MINNEAPOLIS (WCCO) In the days after the murder of George Floyd, shops in southern Minneapolis were closed. Civil unrest made the city unrecognizable in parts of the Lake Street Corridor and Uptown.
“These are definitely pieces of history,” said Kenda Zellner-Smith, organizer of Save the Boards Minneapolis.
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Today, many of these plaques are in a warehouse in Minneapolis and are now displayed at various community events throughout the year.
“It’s emotionally charged every time I come in here,” Zellner-Smith said, looking into the warehouse.
Zellner-Smith was still in the process of dealing with Floyd’s murder in June 2020. She started driving around with a friend and collecting some of the boards after they came down.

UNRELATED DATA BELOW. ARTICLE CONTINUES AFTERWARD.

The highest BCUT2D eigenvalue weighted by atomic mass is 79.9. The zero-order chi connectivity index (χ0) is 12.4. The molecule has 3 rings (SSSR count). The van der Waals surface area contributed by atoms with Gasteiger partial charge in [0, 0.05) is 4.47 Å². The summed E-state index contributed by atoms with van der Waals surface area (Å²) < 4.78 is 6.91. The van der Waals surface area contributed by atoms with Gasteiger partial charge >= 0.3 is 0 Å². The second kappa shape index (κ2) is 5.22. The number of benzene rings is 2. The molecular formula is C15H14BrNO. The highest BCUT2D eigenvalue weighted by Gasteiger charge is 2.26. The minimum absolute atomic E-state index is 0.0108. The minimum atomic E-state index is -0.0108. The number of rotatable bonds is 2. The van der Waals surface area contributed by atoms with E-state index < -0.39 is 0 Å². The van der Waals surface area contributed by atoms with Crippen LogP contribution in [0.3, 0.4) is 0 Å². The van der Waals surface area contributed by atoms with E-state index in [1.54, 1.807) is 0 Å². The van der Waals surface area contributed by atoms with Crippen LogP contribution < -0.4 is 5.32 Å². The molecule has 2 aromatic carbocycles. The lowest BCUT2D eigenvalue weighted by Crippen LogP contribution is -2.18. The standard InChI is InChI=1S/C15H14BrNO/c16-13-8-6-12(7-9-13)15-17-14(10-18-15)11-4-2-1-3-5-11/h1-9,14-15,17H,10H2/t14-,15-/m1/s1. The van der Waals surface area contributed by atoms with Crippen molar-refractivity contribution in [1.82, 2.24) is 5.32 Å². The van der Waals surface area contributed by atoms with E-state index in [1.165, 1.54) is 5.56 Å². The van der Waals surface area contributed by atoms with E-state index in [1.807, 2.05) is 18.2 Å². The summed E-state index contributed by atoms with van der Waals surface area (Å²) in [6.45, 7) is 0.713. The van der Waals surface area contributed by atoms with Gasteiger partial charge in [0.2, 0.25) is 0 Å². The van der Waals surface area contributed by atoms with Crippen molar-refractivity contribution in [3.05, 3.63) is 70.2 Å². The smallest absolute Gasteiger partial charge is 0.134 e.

“They represented what I felt and I think a lot of other people who look like me and are darker than I felt at the time,” she said.
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Zellner-Smith said assembling the boards was therapy. She also started asking others to look for them.
Soon she had dozens, and Save the Boards Minneapolis was born to preserve the boards and impact of the day.
The boards range from those painted by Minneapolis artists to others with spray-painted messages by people in the community.
Save the Boards Minneapolis now has close to 400 boards. The goal is to show them back in the community at schools, businesses and libraries.
“They all have a different story,” Zellner-Smith said.
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Today, Save the Boards shows many of the boards at various events in the Twin Cities. They are also working on getting digital copies of each board.